This blog was originally posted on Sept. 24, 2018
Social media allows us to be a lawyer, judge, jury, news outlet, influencer, and more. Behind the screen, we can voice our opinions - whether based on fact or fiction, truth or lies, reality or make-believe. None of us are everywhere at all times. We should not determine a victim's honesty by the timing of an allegation. Not every victim comes forward. For those who do, it's an amazingly painful process. I know, firsthand.
I remember how exhausting it was to repeat the most horrific parts of my life over and over again in front of police, therapists. detectives, lawyers, and more... Although I was a minor reporting to those who would eventually care for and protect me, no matter the audience or purpose, it was painful. Testifying against my birth-parents was the worst because I felt guilty for "telling on them". I remember seeing the law students in the back of the courtroom taking notes on my life as if I were a case study. I felt both broken and ashamed. I felt naked and vulnerable. I felt exposed and ridiculed. It's not as easy as it looks. I still have panic attacks when I pass certain buildings from my childhood... not people, buildings.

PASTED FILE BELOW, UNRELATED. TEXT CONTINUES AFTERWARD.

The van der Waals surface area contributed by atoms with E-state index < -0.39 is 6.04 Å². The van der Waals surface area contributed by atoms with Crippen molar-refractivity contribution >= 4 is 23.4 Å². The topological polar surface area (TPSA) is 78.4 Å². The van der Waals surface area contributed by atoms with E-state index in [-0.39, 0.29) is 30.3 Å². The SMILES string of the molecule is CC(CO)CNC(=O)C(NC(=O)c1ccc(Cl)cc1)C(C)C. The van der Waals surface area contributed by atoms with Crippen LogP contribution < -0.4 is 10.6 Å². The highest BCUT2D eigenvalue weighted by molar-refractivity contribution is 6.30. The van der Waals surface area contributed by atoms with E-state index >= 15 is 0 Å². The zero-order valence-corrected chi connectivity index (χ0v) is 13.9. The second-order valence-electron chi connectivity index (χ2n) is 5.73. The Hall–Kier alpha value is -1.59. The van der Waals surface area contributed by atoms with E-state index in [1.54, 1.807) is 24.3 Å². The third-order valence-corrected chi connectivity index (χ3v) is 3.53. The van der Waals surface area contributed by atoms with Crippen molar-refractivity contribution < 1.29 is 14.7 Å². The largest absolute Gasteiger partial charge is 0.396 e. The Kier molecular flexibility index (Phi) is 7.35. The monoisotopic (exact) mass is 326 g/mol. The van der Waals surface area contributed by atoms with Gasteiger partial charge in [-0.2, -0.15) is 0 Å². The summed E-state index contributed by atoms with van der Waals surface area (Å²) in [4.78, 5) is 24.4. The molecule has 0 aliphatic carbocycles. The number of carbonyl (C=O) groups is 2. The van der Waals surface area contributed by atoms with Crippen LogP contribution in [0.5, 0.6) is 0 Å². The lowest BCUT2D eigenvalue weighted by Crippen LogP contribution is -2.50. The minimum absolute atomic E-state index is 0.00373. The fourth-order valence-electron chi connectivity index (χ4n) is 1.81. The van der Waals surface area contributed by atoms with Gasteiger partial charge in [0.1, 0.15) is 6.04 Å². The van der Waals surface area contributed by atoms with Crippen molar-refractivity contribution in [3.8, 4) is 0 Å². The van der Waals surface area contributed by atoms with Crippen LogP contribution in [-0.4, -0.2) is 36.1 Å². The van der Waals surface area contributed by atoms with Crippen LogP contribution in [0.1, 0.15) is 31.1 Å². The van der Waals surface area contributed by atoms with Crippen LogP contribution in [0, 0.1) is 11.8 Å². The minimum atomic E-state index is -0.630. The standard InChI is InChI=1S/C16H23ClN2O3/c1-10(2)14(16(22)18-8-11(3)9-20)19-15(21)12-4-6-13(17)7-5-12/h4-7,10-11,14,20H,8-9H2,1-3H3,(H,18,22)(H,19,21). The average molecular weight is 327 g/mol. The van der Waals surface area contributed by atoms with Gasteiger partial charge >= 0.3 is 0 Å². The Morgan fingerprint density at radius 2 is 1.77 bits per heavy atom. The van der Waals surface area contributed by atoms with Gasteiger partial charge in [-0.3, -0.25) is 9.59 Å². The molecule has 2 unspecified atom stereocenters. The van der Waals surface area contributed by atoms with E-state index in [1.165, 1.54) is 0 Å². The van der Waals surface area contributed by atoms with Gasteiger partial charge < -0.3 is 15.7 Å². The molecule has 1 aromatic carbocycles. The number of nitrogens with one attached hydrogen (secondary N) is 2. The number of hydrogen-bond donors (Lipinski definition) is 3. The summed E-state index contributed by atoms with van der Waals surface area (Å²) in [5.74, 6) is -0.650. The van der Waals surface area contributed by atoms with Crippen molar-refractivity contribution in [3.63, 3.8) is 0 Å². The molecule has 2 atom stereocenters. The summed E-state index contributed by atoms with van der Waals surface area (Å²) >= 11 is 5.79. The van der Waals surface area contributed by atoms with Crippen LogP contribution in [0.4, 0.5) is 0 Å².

I had to go through many years of counseling, and I still seek mental health breaks from time to time.
All throughout elementary school I told police, firemen, and teachers about the abuse that occurred in my home between my parents and towards me. My neighbors knew because they called the police for "noise complaints" because it was a "nuisance". If only someone listened and believed. If only someone cared. I didn't go into foster care until I was a teen in high school.
When victims stir up the courage to speak up for themselves and against their abusers, at the very least, give them the space to speak without judgement and direct them to help - the police, a hospital, a lawyer, a domestic violence advocate, send them this link in their DM: National Domestic Violence Hotline. Stand in the gap for those who may feel temporarily voiceless. Because someone did it for me, I can now advocate for myself and others. Start a cycle of hope - in person and online.
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